School of the Earth

school of the earth

Peder Anker and Mitchell Joachim (eds.) School of the Earth: Gallatin Reimagined in 2061, (New York: Gallatin School, 2017).

School of the Earth is a vision for what the Gallatin School of Individualized Study at New York University should be like in 2061 at Albert Gallatin’s 300th birthday. The envisioned new school is designed with our planet in mind. It is a school designed to fit the local ecosystem. This book was born from a dedicated class of students lead by professors Peder Anker and Mitchell Joachim. Humans have done enough taking, the students argue, and it is time to start giving back. Giving back to our planet and each other. The world is more connected than ever before and it is only going to become increasingly more intertwined and complicated. School of the Earth is about the necessity of connection, not only from human to human but between nature and people as well. The new vision for the Gallatin School is complete with visionary images and a model created to educate students and the public that not only is it possible for humans to exist while giving back, but that we can help make the planet a better, healthier place for the future as well.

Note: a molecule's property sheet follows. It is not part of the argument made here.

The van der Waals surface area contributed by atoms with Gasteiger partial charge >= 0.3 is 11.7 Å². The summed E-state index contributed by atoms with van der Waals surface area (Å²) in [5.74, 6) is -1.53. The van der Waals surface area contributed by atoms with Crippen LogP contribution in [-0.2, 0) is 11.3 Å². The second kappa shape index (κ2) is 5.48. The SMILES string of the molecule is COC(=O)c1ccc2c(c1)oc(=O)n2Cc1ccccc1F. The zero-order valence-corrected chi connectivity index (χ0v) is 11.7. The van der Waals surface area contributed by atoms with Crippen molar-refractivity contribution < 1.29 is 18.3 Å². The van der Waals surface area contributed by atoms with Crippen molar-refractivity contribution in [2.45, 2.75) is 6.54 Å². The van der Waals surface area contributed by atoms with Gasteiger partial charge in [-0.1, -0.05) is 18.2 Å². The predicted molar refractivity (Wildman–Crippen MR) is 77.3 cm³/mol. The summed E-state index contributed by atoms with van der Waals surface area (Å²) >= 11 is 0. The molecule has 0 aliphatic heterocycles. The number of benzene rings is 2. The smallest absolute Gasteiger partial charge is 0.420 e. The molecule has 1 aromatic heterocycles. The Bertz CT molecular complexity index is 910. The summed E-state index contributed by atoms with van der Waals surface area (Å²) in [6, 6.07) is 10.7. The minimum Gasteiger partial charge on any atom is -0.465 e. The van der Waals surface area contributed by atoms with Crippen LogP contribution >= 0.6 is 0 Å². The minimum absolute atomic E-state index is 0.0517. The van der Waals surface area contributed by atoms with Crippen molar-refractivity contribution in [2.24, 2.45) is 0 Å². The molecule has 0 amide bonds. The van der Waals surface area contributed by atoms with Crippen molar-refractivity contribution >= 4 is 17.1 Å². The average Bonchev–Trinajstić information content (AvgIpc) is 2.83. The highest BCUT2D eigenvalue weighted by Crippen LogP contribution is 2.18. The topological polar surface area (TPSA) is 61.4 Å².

The book, the exhibition, the model, a film, a published manifesto in Confluence, and the web site were the final results made by students of the class “Designing for New Climates: Histories of Adaptation” co-taught with Mitchell Joachim.

Get the book: US $ | GBP £ | EUR €

In the news: WSN and WSN editorial

May 24, 2017 at 8:55 am Leave a comment

Furious! When I hear the word “Sustainable”

image.img.320.high

“Why do I draw my gun and get furious when I hear the word “Sustainable”?” Gallatin School, NYU, Apr 24, 2017.

‘FURIOUS!—Gallatin’s second PechaKucha event—aims to create an exciting dialogue among the many disparate and active researchers within the Gallatin community. Our hope is to broaden the intellectual exchange within our school and discover new links to each other’s work. The theme this year is FURIOUS!, a word we chose because it captures the passion, fervor, immediacy, and emotional investment we all bring to our work. PechaKucha is a structured presentation format where every participant shows 20 images, each for 20 seconds. The images advance automatically to coordinate with the speaker, creating a fast-pace for showcasing all types of work. It’s fast, furious—and fun!

April 24, 2017 at 8:56 am Leave a comment

The Closed World of Biosphere 2

bannerbio2ocean

The Closed World of Biosphere 2: Why an Eccentric Ecological Experiment Still Matters 25 Years Later, Edge effects, Dec. 15, 2016.

Including an exchange with Mark Nelson, May 2017.

Republished in Forestry Research and Engineering 1:2 (2017), 10.

December 15, 2016 at 5:46 pm Leave a comment

Human Heliostat NYU